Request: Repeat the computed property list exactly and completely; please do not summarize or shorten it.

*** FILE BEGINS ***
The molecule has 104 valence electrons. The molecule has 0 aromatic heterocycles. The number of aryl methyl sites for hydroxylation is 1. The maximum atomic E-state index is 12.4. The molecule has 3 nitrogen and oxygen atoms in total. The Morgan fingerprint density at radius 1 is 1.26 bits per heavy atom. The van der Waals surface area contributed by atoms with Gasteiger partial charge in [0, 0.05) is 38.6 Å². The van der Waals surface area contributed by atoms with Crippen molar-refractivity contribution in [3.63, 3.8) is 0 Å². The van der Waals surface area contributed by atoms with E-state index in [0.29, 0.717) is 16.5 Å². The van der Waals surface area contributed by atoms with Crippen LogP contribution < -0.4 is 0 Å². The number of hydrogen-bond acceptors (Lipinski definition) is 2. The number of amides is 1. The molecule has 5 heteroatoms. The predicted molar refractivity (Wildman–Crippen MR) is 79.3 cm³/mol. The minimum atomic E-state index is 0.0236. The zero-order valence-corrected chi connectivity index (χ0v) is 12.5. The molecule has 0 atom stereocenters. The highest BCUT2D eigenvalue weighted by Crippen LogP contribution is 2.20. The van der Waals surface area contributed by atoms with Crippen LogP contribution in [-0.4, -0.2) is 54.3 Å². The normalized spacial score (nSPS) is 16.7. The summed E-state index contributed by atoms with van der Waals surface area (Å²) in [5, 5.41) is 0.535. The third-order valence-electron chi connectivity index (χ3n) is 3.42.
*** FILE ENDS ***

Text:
The molecule has 104 valence electrons. The molecule has 0 aromatic heterocycles. The number of aryl methyl sites for hydroxylation is 1. The maximum atomic E-state index is 12.4. The molecule has 3 nitrogen and oxygen atoms in total. The Morgan fingerprint density at radius 1 is 1.26 bits per heavy atom. The van der Waals surface area contributed by atoms with Gasteiger partial charge in [0, 0.05) is 38.6 Å². The van der Waals surface area contributed by atoms with Crippen molar-refractivity contribution in [3.63, 3.8) is 0 Å². The van der Waals surface area contributed by atoms with E-state index in [0.29, 0.717) is 16.5 Å². The van der Waals surface area contributed by atoms with Crippen LogP contribution < -0.4 is 0 Å². The number of hydrogen-bond acceptors (Lipinski definition) is 2. The number of amides is 1. The molecule has 5 heteroatoms. The predicted molar refractivity (Wildman–Crippen MR) is 79.3 cm³/mol. The minimum atomic E-state index is 0.0236. The zero-order valence-corrected chi connectivity index (χ0v) is 12.5. The molecule has 0 atom stereocenters. The highest BCUT2D eigenvalue weighted by Crippen LogP contribution is 2.20. The van der Waals surface area contributed by atoms with Crippen LogP contribution in [-0.4, -0.2) is 54.3 Å². The normalized spacial score (nSPS) is 16.7. The summed E-state index contributed by atoms with van der Waals surface area (Å²) in [5, 5.41) is 0.535. The third-order valence-electron chi connectivity index (χ3n) is 3.42.